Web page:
Duras died at her home in Paris on March 3, 1996, aged 81. Les Impudents, Plon, 1943 La Vie tranquille, Gallimard, 1944 Un barrage contre le Pacifique, Gallimard, 1950 translated by Herma Briffault as The Sea Wall, 1952 Le Marin de Gibraltar, Gallimard, 1952 translated by Barbara Bray as The Sailor from Gibraltar, 1966 Les petits chevaux de Tarquinia, Gallimard, 1953 translated by Peter DuBerg as The Little Horses of Tarquinia, 1960 Des journées entières dans les arbres, "Le Boa", "Madame Dodin", "Les Chantiers", Gallimard, 1954 translated by Anita Barrows as Whole Days in the Trees, 1984 Le Square, Gallimard, 1955 Moderato Cantabile, Les Éditions de Minuit, 1958 translated by Richard Seaver as Moderato Cantabile, 1977 Les Viaducs de la Seine et Oise, Gallimard, 1959 Dix heures et demie du soir en été, Paris, 1960 translated by Anne Borchardt as Ten-Thirty on a Summer Night, London, 1961 Hiroshima mon amour, Gallimard, 1960 translated by Barbara Wright & Richard Seaver as Hiroshima mon amour, 1961 "Les deux ghettos", in: France-Observateur, 9 November 1961, p. 8–10 L'après-midi de M. Andesmas, Gallimard, 1960 translated by Anne Borchardt and Barbara Bray as The Afternoon of Mr. Andesmas, 1964 Le Ravissement de Lol V. Stein, Gallimard, 1964 translated by Richard Seaver as The Ravishing of Lol Stein, 1964 Théâtre I: les Eaux et Forêts-le Square-La Musica, Gallimard, 1965 Le Vice-Consul, Gallimard, 1965 translated by Eileen Ellenborgener as The Vice-Consul, 1968 L'Amante Anglaise, Gallimard, 1967 translated by Barbara Bray as L'Amante Anglaise, 1968 Théâtre II: Suzanna Andler-Des journées entières dans les arbres-Yes, peut-être-Le Shaga-Un homme est venu me voir, Gallimard, 1968 Détruire, dit-elle

Electrola

Electrola is a German record label and subsidiary of Universal Music Group. Based in Munich, its roster includes Chumbawamba, Matthias Reim, Helene Fischer, Brings, Höhner and Santiano. Electrola was founded in Berlin in 1925 by the Gramophone Company. In March 1931 Electrola, with its parent label and Carl Lindström Company parent Columbia Graphophone Company, merged to form the Electric & Musical Industries Ltd.. The German EMI company was first called Lindstrom-Electrola. After World War II, it acquired the German rights to the His Master's Voice trademark from Deutsche Grammophon in 1949. In 2002, Electrola was merged with the German branch of Virgin Records to form EMI Music Germany. With the acquisition of most of EMI by Universal Music Group in 2012, UMG now handles the German EMI and Electrola back catalog; the original HMV logo has continued as the label's logo over time. Electrola has achieved international chart success through many high-profile artists. Two of the most notable hits in the label's history are Marlene Dietrich's 1945 classic "Lili Marleen", more Chumbawamba's 1997 hit "Tubthumping".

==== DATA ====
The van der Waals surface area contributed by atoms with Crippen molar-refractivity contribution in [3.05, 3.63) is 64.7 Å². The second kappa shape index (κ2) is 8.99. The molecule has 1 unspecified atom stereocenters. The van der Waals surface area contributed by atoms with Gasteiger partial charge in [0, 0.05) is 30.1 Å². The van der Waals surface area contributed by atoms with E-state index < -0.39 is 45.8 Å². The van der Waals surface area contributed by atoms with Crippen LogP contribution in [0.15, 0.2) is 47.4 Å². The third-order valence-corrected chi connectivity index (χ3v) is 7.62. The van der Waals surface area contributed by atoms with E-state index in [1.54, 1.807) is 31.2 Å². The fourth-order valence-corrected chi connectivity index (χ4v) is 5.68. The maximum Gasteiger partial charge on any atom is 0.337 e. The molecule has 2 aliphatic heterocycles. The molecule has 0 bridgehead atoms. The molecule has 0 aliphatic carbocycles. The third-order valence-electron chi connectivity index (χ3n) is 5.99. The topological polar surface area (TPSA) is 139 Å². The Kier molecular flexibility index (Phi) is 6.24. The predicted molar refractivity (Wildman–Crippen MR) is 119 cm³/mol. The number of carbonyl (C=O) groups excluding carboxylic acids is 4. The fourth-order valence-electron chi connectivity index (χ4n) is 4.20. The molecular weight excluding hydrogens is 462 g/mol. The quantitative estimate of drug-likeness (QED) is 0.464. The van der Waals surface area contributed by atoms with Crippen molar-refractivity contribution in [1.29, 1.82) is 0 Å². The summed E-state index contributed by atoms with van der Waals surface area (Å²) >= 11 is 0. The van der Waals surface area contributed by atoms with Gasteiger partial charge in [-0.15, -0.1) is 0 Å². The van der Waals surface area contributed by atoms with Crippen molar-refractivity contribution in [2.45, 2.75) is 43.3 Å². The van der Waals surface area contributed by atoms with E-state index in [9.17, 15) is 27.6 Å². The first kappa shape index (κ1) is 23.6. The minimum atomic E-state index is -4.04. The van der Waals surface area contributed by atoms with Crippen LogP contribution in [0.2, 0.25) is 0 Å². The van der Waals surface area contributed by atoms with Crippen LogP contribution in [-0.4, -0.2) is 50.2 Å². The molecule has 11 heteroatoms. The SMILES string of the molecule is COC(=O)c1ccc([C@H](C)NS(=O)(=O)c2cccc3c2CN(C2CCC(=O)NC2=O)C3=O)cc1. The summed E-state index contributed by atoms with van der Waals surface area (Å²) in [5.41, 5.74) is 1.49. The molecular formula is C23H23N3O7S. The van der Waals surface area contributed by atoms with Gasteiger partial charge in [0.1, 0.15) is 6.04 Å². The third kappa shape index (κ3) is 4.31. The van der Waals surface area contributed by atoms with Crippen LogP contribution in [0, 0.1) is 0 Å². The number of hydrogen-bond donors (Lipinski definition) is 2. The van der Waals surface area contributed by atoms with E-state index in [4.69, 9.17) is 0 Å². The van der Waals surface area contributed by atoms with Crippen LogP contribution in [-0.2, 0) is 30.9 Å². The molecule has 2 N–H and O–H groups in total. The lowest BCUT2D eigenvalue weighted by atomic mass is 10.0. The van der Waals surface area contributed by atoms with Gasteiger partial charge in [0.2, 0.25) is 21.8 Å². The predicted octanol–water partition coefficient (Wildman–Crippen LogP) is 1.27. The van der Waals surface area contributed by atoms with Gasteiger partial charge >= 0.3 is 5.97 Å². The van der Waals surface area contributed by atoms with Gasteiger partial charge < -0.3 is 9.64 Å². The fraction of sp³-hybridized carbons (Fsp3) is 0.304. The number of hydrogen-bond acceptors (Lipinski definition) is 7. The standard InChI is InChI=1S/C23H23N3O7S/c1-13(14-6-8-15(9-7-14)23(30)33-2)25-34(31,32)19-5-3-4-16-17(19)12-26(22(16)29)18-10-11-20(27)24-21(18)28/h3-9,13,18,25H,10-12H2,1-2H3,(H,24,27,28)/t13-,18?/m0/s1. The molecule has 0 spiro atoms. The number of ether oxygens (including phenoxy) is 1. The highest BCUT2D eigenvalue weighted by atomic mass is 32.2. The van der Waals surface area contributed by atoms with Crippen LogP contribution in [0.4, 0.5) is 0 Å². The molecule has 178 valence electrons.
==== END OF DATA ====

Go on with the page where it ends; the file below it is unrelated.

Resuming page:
List of record labels

Richard Kuh

Richard Henry Kuh was a partner at the law firm of Warshaw Burstein Cohen Schlesinger & Kuh, LLP. He served as New York County District Attorney from February to December, 1974. Kuh received a Bachelor of Arts, Phi Beta Kappa from Columbia University in 1941, his Juris Doctor degree from Harvard Law School with magna cum laude distinction in 1948. At Harvard, Kuh was on the Board of Editors for the Harvard Law Review; as a New York County Assistant D. A. Kuh served as Administrative Assistant to District Attorney Frank Hogan and Chief of the Criminal Courts Bureau. Kuh was the prosecutor. In 1974, Kuh succeeded Hogan as District Attorney of New York County after Hogan suffered a stroke and resigned. In September 1974, Kuh was defeated by Robert Morgenthau in the Democratic primary for the special election to fill the vacancy. Kuh was DA when Philippe Petit made his famous tightrope walk between the Twin Towers of the World Trade Center in New York City and famously agreed that his punishment should be a free show for children in Central Park.

Lawyers.com - Richard H. Kuh Richard H. Kuh: Warshaw Burstein Cohen Schlesinger & Kuh Ronald K. L. Collins and David M. Skover, The Trials of Lenny Bruce: The Fall & Rise of an American Icon Richard Kuh at Find a Grave